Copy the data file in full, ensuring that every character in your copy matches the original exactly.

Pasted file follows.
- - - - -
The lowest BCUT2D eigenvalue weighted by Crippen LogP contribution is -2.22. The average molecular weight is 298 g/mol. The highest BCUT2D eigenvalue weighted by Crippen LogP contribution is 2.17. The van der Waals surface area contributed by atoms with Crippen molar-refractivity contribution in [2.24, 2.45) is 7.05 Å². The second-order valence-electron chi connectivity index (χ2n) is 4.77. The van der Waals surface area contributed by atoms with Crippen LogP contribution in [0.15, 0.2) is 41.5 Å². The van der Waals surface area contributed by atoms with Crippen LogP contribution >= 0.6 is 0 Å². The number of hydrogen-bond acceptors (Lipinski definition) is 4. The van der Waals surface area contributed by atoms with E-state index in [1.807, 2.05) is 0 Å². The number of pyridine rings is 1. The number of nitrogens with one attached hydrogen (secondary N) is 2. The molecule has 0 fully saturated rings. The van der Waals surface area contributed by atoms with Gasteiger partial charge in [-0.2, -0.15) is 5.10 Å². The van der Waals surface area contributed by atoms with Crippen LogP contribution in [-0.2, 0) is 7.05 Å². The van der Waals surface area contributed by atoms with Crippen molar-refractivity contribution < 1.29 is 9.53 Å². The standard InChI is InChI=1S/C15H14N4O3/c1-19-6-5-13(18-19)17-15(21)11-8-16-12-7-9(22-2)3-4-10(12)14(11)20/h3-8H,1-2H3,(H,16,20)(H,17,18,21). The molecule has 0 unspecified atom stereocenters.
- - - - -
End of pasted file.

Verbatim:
The lowest BCUT2D eigenvalue weighted by Crippen LogP contribution is -2.22. The average molecular weight is 298 g/mol. The highest BCUT2D eigenvalue weighted by Crippen LogP contribution is 2.17. The van der Waals surface area contributed by atoms with Crippen molar-refractivity contribution in [2.24, 2.45) is 7.05 Å². The second-order valence-electron chi connectivity index (χ2n) is 4.77. The van der Waals surface area contributed by atoms with Crippen LogP contribution in [0.15, 0.2) is 41.5 Å². The van der Waals surface area contributed by atoms with Crippen LogP contribution >= 0.6 is 0 Å². The number of hydrogen-bond acceptors (Lipinski definition) is 4. The van der Waals surface area contributed by atoms with E-state index in [1.807, 2.05) is 0 Å². The number of pyridine rings is 1. The number of nitrogens with one attached hydrogen (secondary N) is 2. The molecule has 0 fully saturated rings. The van der Waals surface area contributed by atoms with Gasteiger partial charge in [-0.2, -0.15) is 5.10 Å². The van der Waals surface area contributed by atoms with Crippen LogP contribution in [-0.2, 0) is 7.05 Å². The van der Waals surface area contributed by atoms with Crippen molar-refractivity contribution < 1.29 is 9.53 Å². The standard InChI is InChI=1S/C15H14N4O3/c1-19-6-5-13(18-19)17-15(21)11-8-16-12-7-9(22-2)3-4-10(12)14(11)20/h3-8H,1-2H3,(H,16,20)(H,17,18,21). The molecule has 0 unspecified atom stereocenters.